Have you had the experience in which you keep looking at a word, and the more you look at it, the less familiar it seems? You look at it, or hear it said out loud, and part of your brain says, “Is that even a word?”
Psychologists call this “semantic satiation”. The theory is the neurons in your brain that have the job of responding to a certain word, after responding over and over again, become desensitized to it, and are temporarily unable to do the job of helping you connect the word to its meaning. So you can look at the word, or hear it, and draw a blank. You just can’t connect meaning to the word.
I have been looking at Christmas cards this week. Cards I have received, and ones I was getting ready to send. A lot of them use the same words over and over again. I had the experience of semantic satiation, looking at these cards, and realizing the meaning of the words was slipping away.
Merry Christmas. Happy Holidays. Best of the Season. Wishing you Joy. Joy. Joy. Joy. Joy. How do we get back to the meaning of a word like Joy, which is our advent word for this week?
Last week I talked about how Advent is a time of waiting, preparing for the coming of Jesus. There is an important difference between passive waiting, and active waiting.
We are getting ready to celebrate the birth of Jesus. A key figure in the nativity story is Mary, waiting to give birth. The image of a pregnant woman is powerful. Anyone who has been where she was, waiting for her child to be born, and anyone who has made the journey with a pregnant woman, knows this is not passive waiting.
A pregnant woman may be encouraged to rest, to take it easy, but that does not mean she is not doing anything. She is actually very busy, doing a lot. Within her body huge work is happening. The woman’s body is preparing itself for giving birth. Her body also continues to nourish and nurture, and guide the development, the growing going on in her womb.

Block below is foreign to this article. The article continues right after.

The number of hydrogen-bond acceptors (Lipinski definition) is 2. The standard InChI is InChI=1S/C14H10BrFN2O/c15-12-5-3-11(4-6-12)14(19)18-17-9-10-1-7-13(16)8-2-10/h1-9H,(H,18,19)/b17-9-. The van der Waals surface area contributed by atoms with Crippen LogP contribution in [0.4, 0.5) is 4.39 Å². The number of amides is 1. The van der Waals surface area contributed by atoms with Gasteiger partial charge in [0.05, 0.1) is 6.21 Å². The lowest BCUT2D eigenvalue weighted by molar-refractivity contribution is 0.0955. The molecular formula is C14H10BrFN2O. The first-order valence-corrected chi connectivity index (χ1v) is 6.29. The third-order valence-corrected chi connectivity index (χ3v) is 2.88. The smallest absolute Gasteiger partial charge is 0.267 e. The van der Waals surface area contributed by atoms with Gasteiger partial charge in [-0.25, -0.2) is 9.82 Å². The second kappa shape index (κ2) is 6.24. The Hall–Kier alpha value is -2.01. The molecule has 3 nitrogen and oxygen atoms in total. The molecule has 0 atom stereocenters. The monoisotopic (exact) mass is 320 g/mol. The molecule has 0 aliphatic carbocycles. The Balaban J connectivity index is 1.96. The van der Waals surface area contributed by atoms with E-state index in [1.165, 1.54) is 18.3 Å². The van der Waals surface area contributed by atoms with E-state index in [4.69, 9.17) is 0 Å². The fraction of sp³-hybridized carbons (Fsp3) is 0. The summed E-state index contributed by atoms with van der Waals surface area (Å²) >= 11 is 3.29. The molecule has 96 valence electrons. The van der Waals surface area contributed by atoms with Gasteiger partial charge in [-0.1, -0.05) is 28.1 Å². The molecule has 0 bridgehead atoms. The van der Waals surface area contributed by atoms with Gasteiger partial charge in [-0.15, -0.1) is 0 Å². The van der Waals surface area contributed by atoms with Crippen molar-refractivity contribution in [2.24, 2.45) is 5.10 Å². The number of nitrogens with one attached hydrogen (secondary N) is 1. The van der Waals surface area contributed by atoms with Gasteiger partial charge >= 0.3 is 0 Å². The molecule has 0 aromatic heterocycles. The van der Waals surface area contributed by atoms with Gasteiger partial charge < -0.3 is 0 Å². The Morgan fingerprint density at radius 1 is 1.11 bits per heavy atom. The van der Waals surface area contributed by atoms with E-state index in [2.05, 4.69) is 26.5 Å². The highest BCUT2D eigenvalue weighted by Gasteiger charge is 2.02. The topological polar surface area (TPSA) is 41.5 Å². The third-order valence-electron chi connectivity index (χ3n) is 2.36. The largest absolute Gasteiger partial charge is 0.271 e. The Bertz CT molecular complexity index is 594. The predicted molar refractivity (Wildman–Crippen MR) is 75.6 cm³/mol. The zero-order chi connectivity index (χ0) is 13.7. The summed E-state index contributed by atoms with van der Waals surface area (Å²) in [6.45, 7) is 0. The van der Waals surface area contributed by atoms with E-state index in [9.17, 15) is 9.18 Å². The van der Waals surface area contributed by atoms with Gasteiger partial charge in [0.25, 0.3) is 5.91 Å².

The expectant mother is a perfect image of someone who is actively waiting. Patiently, or impatiently, they are busy, waiting for the day. But this kind of waiting absolutely does not mean sitting around doing nothing, until something happens to you. In this kind of waiting she is an active participant, doing her part in what needs to be done.
When that semantic satiation thing happens inside our head, and we temporarily lose the connection to the meaning of a word, it may help to get out of our heads, and look at things from a different perspective. Not everything is about us.
Our gospel reading this morning from Luke is the beautiful passage often called Mary’s Song, or the Magnificat. The word Magnificat is the Latin version of the word “magnify”, which means “praise”. Luke tells the story of Mary responding to the news she is pregnant, and the child growing in her womb will have a special mission.
Mary sang that her spirit rejoiced in God, her Saviour. To rejoice means to see joy, or to feel joy, to be joyful. Mary knows what the word means. She finds Joy in having a role in God’s work, for doing her part in something so much bigger than her. Mary went on to sing about God is doing.
“God’s mercy is for those who fear God from generation to generation. God has shown strength with God’s arm;
God has scattered the proud in the thoughts of their hearts. God has brought down the powerful from their thrones,